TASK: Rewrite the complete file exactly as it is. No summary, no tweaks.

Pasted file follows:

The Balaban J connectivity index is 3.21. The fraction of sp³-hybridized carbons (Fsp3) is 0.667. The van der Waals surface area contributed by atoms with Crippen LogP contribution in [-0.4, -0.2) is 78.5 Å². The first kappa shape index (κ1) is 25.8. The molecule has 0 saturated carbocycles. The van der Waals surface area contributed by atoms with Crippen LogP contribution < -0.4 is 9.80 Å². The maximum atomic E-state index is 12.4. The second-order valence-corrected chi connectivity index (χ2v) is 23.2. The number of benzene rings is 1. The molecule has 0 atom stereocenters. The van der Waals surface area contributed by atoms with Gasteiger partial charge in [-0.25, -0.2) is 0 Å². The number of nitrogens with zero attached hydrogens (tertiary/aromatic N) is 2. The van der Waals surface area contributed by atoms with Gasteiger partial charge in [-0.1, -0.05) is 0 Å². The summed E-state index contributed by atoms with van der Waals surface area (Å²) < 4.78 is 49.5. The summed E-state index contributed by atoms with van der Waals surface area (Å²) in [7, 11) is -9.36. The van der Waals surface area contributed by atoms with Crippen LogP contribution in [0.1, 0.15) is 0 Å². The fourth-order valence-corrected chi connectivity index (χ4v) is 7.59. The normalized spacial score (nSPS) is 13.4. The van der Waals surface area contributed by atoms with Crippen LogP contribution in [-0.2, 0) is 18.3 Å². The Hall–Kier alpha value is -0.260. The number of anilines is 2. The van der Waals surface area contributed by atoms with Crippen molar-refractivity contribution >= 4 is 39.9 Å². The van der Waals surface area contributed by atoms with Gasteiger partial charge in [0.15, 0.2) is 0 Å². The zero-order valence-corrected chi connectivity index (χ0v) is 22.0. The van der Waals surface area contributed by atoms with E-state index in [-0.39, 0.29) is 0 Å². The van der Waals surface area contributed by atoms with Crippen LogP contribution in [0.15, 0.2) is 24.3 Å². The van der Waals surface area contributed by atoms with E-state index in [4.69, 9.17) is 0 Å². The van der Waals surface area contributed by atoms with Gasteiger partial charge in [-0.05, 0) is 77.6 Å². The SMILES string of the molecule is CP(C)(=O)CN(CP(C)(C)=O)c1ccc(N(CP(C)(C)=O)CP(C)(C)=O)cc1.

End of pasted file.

The Balaban J connectivity index is 3.21. The fraction of sp³-hybridized carbons (Fsp3) is 0.667. The van der Waals surface area contributed by atoms with Crippen LogP contribution in [-0.4, -0.2) is 78.5 Å². The first kappa shape index (κ1) is 25.8. The molecule has 0 saturated carbocycles. The van der Waals surface area contributed by atoms with Crippen LogP contribution < -0.4 is 9.80 Å². The maximum atomic E-state index is 12.4. The second-order valence-corrected chi connectivity index (χ2v) is 23.2. The number of benzene rings is 1. The molecule has 0 atom stereocenters. The van der Waals surface area contributed by atoms with Gasteiger partial charge in [-0.25, -0.2) is 0 Å². The number of nitrogens with zero attached hydrogens (tertiary/aromatic N) is 2. The van der Waals surface area contributed by atoms with Gasteiger partial charge in [-0.1, -0.05) is 0 Å². The summed E-state index contributed by atoms with van der Waals surface area (Å²) < 4.78 is 49.5. The summed E-state index contributed by atoms with van der Waals surface area (Å²) in [7, 11) is -9.36. The van der Waals surface area contributed by atoms with Crippen LogP contribution in [0.1, 0.15) is 0 Å². The fourth-order valence-corrected chi connectivity index (χ4v) is 7.59. The normalized spacial score (nSPS) is 13.4. The van der Waals surface area contributed by atoms with Crippen LogP contribution in [-0.2, 0) is 18.3 Å². The Hall–Kier alpha value is -0.260. The number of anilines is 2. The van der Waals surface area contributed by atoms with Crippen molar-refractivity contribution >= 4 is 39.9 Å². The van der Waals surface area contributed by atoms with Gasteiger partial charge in [0.15, 0.2) is 0 Å². The zero-order valence-corrected chi connectivity index (χ0v) is 22.0. The van der Waals surface area contributed by atoms with E-state index in [-0.39, 0.29) is 0 Å². The van der Waals surface area contributed by atoms with Crippen LogP contribution in [0.15, 0.2) is 24.3 Å². The van der Waals surface area contributed by atoms with E-state index in [4.69, 9.17) is 0 Å². The van der Waals surface area contributed by atoms with Gasteiger partial charge in [-0.05, 0) is 77.6 Å². The SMILES string of the molecule is CP(C)(=O)CN(CP(C)(C)=O)c1ccc(N(CP(C)(C)=O)CP(C)(C)=O)cc1.